Unhealthy Conditions Lead to Lawsuit Against Troubled Maryland Detention Center

A detention center in Maryland has come under intense scrutiny after a group of current and former detainees filed a lawsuit alleging unsanitary, crowded, and otherwise unsafe conditions. The privately-owned center houses hundreds of immigrants awaiting hearings or deportation. However, detainees say poor standards of care and abuse by guards have left the facility severely lacking compared to other detention sites.

Background on the Maryland Detention Center

The center in question is located about 40 miles outside of Baltimore and is operated by Corrections Corporation of Nexus (CCN). The company runs over a dozen immigrant detention facilities around the country on contract with Immigration and Customs Enforcement (ICE).

The Maryland site was opened in 2015, not long after CCN won the contract for that region. The medium-sized facility houses around 350-400 adult male and female detainees at any given time. Most stays range from a few months to over a year as detainees await immigration hearings and determinations.

Who Filed the Lawsuit and Why

This January, a group of 11 former detainees joined with three individuals still housed at the center to lodge a formal complaint. The American Immigration Lawyers Association helped prepare the suit on their behalf.

The detainees describe enduring horribly cramped quarters, bathrooms covered in mold and filth, lack of access to clean clothing or bedding, and negligent medical care. Most disturbingly, many experienced or witnessed violence and excessive use of force from guards and other staff members.

One plaintiff, a woman identified only as Delores K. in court documents, spent eight months at the center last year while appealing a rejected asylum case. She shared a small room with three other detainees, with little space even to walk. Accessing restrooms required long walks down dirty hallways only to encounter bathrooms piled high with used sanitary products and feces. She seldom received clean uniforms or linens. At one point, the crowded conditions likely contributed to a lice outbreak that affected many detainees, but saw little response from staffers.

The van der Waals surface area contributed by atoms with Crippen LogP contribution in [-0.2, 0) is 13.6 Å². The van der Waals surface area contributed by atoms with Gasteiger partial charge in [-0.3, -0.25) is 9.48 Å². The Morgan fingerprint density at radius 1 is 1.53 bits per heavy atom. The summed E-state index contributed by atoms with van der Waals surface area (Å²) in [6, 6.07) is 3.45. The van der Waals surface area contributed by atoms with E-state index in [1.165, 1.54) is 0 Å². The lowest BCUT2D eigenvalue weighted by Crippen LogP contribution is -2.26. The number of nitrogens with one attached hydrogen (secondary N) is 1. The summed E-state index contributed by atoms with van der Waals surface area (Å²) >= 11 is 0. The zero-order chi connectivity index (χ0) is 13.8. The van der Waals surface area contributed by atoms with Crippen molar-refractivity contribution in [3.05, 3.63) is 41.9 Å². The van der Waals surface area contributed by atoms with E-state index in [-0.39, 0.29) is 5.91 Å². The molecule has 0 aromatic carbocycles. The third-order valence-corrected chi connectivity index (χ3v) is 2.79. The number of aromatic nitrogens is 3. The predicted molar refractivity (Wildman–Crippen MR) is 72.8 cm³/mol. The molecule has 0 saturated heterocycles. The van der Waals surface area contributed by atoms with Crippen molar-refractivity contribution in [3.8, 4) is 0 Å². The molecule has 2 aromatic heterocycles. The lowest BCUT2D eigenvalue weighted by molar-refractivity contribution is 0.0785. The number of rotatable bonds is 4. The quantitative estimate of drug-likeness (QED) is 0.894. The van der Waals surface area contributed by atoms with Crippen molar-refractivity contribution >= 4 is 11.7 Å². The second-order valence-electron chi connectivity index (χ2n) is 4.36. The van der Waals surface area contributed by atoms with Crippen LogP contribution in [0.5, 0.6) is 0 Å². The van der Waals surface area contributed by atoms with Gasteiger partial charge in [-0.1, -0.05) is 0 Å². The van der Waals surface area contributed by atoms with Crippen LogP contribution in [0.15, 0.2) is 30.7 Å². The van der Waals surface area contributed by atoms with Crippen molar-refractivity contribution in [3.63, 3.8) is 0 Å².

Delores also testifies that guards would frequently threaten detainees for minor offenses or even fabricate violations leading to stint in solitary confinement. “No one felt safe there,” she said.

Key Allegations Against the Maryland Detention Center

The nearly 50-page initial complaint goes into exhaustive detail regarding the poor conditions the detainees experienced. The suit alleges gross negligence, unsafe conditions, violations of rights protections, and intentional infliction of emotional distress.

Specifically, it points to:

  • Overcrowding leading to disease transmission and lack of sleeping space
  • Moldy, unsanitized bathrooms without functional locks
  • Failure to provide clean clothing and bedding
  • No minimum access to recreation time and outdoor activities
  • Unappetizing, spoiled, inadequate food portions
  • Deliberate restriction of religious freedoms
  • Severe understaffing of medical professionals leading to lack of care
  • Ignoring or dismissing mental health concerns
  • Excessive use of force, threats, verbal abuse

So far, these complaints originate from the 14 detainees attached to the lawsuit. However, their affidavits suggest such conditions are widespread throughout the facility impacting hundreds of additional individuals as well.